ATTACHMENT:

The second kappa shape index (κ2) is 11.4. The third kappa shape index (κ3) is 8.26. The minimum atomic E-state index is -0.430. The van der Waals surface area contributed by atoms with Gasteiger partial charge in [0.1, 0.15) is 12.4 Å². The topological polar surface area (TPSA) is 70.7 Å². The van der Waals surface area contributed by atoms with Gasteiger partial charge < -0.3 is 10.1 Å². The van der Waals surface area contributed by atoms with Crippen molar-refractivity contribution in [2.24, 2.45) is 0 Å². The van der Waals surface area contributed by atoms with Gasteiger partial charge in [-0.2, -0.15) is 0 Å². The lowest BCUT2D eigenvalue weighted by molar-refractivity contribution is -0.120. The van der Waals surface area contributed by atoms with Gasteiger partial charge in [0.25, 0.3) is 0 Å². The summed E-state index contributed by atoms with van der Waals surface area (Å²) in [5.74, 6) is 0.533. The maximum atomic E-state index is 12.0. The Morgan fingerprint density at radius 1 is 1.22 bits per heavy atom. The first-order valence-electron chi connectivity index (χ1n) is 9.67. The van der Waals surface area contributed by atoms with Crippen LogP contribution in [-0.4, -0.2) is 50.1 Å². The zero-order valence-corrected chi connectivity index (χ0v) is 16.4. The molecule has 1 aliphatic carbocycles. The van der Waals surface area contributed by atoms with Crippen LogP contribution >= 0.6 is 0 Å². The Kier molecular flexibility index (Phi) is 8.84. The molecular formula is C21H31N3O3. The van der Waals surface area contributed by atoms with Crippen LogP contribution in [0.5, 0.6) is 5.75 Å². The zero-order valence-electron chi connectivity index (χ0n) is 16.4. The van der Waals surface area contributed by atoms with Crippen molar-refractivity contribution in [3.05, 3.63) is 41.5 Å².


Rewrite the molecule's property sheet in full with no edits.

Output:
The second kappa shape index (κ2) is 11.4. The third kappa shape index (κ3) is 8.26. The minimum atomic E-state index is -0.430. The van der Waals surface area contributed by atoms with Gasteiger partial charge in [0.1, 0.15) is 12.4 Å². The topological polar surface area (TPSA) is 70.7 Å². The van der Waals surface area contributed by atoms with Gasteiger partial charge < -0.3 is 10.1 Å². The van der Waals surface area contributed by atoms with Crippen molar-refractivity contribution in [2.24, 2.45) is 0 Å². The van der Waals surface area contributed by atoms with Gasteiger partial charge in [-0.2, -0.15) is 0 Å². The lowest BCUT2D eigenvalue weighted by molar-refractivity contribution is -0.120. The van der Waals surface area contributed by atoms with Gasteiger partial charge in [0.25, 0.3) is 0 Å². The summed E-state index contributed by atoms with van der Waals surface area (Å²) in [5.74, 6) is 0.533. The maximum atomic E-state index is 12.0. The Morgan fingerprint density at radius 1 is 1.22 bits per heavy atom. The first-order valence-electron chi connectivity index (χ1n) is 9.67. The van der Waals surface area contributed by atoms with Crippen LogP contribution in [-0.4, -0.2) is 50.1 Å². The zero-order valence-corrected chi connectivity index (χ0v) is 16.4. The molecule has 1 aliphatic carbocycles. The van der Waals surface area contributed by atoms with Crippen LogP contribution >= 0.6 is 0 Å². The Kier molecular flexibility index (Phi) is 8.84. The molecular formula is C21H31N3O3. The van der Waals surface area contributed by atoms with Crippen LogP contribution in [0.5, 0.6) is 5.75 Å². The zero-order valence-electron chi connectivity index (χ0n) is 16.4. The van der Waals surface area contributed by atoms with Crippen molar-refractivity contribution in [3.05, 3.63) is 41.5 Å².